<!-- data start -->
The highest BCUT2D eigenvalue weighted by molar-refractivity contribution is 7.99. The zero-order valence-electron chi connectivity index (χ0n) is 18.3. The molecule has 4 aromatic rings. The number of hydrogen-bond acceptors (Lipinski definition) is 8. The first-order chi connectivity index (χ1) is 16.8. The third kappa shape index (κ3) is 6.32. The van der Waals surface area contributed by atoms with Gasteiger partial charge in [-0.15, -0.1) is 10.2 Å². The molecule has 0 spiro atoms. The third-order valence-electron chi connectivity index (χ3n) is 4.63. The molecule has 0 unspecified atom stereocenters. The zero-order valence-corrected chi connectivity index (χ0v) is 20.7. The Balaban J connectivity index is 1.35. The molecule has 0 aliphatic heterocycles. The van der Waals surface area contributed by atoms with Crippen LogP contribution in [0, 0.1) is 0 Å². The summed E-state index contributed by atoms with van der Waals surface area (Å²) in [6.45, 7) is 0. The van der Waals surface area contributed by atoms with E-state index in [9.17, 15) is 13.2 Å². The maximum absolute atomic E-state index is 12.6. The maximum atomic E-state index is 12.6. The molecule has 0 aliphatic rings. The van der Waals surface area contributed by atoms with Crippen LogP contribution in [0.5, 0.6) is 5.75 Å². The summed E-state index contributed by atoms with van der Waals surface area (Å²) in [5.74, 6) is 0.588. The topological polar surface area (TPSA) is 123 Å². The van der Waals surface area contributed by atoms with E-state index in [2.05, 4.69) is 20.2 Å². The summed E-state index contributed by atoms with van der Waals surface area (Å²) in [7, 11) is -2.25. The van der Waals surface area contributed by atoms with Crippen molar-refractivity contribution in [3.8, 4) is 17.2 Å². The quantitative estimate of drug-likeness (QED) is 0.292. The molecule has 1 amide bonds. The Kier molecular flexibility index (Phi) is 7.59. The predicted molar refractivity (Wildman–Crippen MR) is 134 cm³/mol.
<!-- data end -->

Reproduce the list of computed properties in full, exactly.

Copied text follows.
The highest BCUT2D eigenvalue weighted by molar-refractivity contribution is 7.99. The zero-order valence-electron chi connectivity index (χ0n) is 18.3. The molecule has 4 aromatic rings. The number of hydrogen-bond acceptors (Lipinski definition) is 8. The first-order chi connectivity index (χ1) is 16.8. The third kappa shape index (κ3) is 6.32. The van der Waals surface area contributed by atoms with Gasteiger partial charge in [-0.15, -0.1) is 10.2 Å². The molecule has 0 spiro atoms. The third-order valence-electron chi connectivity index (χ3n) is 4.63. The molecule has 0 unspecified atom stereocenters. The zero-order valence-corrected chi connectivity index (χ0v) is 20.7. The Balaban J connectivity index is 1.35. The molecule has 0 aliphatic heterocycles. The van der Waals surface area contributed by atoms with Crippen LogP contribution in [0, 0.1) is 0 Å². The summed E-state index contributed by atoms with van der Waals surface area (Å²) in [6.45, 7) is 0. The van der Waals surface area contributed by atoms with E-state index in [9.17, 15) is 13.2 Å². The maximum absolute atomic E-state index is 12.6. The maximum atomic E-state index is 12.6. The molecule has 0 aliphatic rings. The van der Waals surface area contributed by atoms with Crippen LogP contribution in [0.5, 0.6) is 5.75 Å². The summed E-state index contributed by atoms with van der Waals surface area (Å²) in [5.74, 6) is 0.588. The topological polar surface area (TPSA) is 123 Å². The van der Waals surface area contributed by atoms with E-state index in [2.05, 4.69) is 20.2 Å². The summed E-state index contributed by atoms with van der Waals surface area (Å²) in [7, 11) is -2.25. The van der Waals surface area contributed by atoms with Crippen molar-refractivity contribution in [3.8, 4) is 17.2 Å². The quantitative estimate of drug-likeness (QED) is 0.292. The molecule has 1 amide bonds. The Kier molecular flexibility index (Phi) is 7.59. The predicted molar refractivity (Wildman–Crippen MR) is 134 cm³/mol.